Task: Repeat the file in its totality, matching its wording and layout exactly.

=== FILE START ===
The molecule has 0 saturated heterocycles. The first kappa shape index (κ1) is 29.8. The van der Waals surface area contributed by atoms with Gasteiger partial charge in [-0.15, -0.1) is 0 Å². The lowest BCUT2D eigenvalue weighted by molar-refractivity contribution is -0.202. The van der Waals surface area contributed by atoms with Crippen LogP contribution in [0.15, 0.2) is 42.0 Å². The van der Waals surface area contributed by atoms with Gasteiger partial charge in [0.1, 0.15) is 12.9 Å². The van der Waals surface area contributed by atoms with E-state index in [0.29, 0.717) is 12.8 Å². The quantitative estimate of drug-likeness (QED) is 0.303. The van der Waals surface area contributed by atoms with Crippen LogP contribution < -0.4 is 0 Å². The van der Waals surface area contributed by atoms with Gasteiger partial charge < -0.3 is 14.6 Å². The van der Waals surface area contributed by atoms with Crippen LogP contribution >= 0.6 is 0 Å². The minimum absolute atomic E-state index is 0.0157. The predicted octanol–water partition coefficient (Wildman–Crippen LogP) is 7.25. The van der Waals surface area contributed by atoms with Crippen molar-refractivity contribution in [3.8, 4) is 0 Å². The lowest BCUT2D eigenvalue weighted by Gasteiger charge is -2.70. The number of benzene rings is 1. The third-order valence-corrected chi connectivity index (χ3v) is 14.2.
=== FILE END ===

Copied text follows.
The molecule has 0 saturated heterocycles. The first kappa shape index (κ1) is 29.8. The van der Waals surface area contributed by atoms with Gasteiger partial charge in [-0.15, -0.1) is 0 Å². The lowest BCUT2D eigenvalue weighted by molar-refractivity contribution is -0.202. The van der Waals surface area contributed by atoms with Crippen LogP contribution in [0.15, 0.2) is 42.0 Å². The van der Waals surface area contributed by atoms with Gasteiger partial charge in [0.1, 0.15) is 12.9 Å². The van der Waals surface area contributed by atoms with E-state index in [0.29, 0.717) is 12.8 Å². The quantitative estimate of drug-likeness (QED) is 0.303. The van der Waals surface area contributed by atoms with Crippen LogP contribution < -0.4 is 0 Å². The van der Waals surface area contributed by atoms with Gasteiger partial charge < -0.3 is 14.6 Å². The van der Waals surface area contributed by atoms with Crippen LogP contribution >= 0.6 is 0 Å². The minimum absolute atomic E-state index is 0.0157. The predicted octanol–water partition coefficient (Wildman–Crippen LogP) is 7.25. The van der Waals surface area contributed by atoms with Crippen molar-refractivity contribution in [3.8, 4) is 0 Å². The lowest BCUT2D eigenvalue weighted by Gasteiger charge is -2.70. The number of benzene rings is 1. The third-order valence-corrected chi connectivity index (χ3v) is 14.2.